This is a dialogue group–(and remember a LUTHERAN and REFORMED one at that) — and that means listening and dialoguing with others about Lutheran and Reformed topics. Therefore, I will ask you to no longer speak about, defend and argue for the particular beliefs of your group on this forum unless you can demonstrate how they are the beliefs and theology of the Lutheran or Reformed churches. (and I would encourage the Lutherans and Reformed of this forum to ignore Chris if and when he does so)

Paul R. Williams
LUTHERAN MODERATOR

Chris: If salvation were the work of God alone, then ALL for whom Christ died would be saved. You do NOT believe that ALL for whom Christ died are saved. Thus, you do NOT believe that salvation is the work of God alone.

What, for example, made the ultimate difference between Peter and Judas? Was it the work of God alone? Not according to your view. For according to your view, the EXACT SAME WORK OF GOD was done for Peter as well as for Judas. Who but a fool cannot see that it is NOT the work of God alone if God does the SAME work for both Peter and Judas and yet Judas perishes notwithstanding this same work.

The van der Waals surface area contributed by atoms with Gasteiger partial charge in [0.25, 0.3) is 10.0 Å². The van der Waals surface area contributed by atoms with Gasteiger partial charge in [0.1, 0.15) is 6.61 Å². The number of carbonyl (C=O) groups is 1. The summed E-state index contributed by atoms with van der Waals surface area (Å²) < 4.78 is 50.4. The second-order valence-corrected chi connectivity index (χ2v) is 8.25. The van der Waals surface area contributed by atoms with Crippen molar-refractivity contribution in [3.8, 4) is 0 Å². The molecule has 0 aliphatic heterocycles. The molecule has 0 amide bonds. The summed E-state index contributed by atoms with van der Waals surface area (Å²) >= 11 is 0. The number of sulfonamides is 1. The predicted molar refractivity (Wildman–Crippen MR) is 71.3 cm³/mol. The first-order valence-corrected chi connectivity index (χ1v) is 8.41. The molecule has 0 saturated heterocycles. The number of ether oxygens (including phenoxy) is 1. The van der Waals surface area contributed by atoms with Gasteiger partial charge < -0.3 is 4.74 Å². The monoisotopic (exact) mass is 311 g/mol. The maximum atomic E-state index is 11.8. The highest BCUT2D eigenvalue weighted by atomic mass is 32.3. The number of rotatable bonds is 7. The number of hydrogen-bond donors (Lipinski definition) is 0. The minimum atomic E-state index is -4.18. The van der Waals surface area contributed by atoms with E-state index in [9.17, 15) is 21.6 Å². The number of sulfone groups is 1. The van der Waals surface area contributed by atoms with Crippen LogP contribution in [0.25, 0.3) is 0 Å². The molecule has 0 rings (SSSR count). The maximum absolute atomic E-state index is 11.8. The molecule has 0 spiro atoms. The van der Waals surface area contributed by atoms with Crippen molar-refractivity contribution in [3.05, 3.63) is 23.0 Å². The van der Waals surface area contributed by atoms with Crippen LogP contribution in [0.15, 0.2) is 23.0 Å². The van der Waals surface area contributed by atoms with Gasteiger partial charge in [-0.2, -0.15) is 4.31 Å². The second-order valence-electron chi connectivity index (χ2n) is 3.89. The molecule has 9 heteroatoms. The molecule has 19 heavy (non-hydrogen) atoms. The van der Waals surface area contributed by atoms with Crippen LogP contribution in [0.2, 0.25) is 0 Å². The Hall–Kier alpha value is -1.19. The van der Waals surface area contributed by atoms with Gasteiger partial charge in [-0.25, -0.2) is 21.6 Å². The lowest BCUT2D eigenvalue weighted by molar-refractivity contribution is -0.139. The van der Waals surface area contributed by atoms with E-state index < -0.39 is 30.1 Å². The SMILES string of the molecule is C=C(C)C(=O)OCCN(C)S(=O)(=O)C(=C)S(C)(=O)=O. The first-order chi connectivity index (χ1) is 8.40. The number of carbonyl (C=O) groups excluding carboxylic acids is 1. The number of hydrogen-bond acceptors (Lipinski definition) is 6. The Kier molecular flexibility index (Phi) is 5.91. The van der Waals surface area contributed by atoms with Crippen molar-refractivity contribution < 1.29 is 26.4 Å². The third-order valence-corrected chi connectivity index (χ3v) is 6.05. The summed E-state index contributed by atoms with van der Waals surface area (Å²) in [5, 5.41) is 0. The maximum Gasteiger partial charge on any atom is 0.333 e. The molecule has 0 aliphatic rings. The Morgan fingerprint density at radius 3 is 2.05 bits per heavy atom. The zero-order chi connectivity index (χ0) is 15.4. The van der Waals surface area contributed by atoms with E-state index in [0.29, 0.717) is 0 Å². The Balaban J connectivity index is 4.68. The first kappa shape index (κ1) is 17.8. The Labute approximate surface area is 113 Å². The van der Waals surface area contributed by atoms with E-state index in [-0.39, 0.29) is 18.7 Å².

Shaking my head in utter amazement at the manifest blindness of
unregenerate men,

-Chris

I think you miss the big picture of free-will here. Yes, all who are willing to accept the Christ, truely believe and are baptised will be saved, but the key is, who accept. Just because someone hands you a million dollar check, you are not a millionaire, unless you cash that check. This is the same principle.

Larry

One thing which both Lutherans and the Reformed would be agreed upon is that before conversion, man does NOT have the free will to accept Christ (“I believe that I cannot by my own reason or strength believe in Jesus Christ, my Lord, or come to Him.” — Luther’s Small Catechism)–our fallen will is in bondage to sin, and can ONLY reject Christ, and we can only have a will which will accept the Gospel when it is given to us and created in us in conversion by the Gospel. The difference between the saved and the damned cannot be explained because the saved chose to accept what the damned chose not to accept — that would be Arminianism, and is rejected by both Lutheranism and Reformed.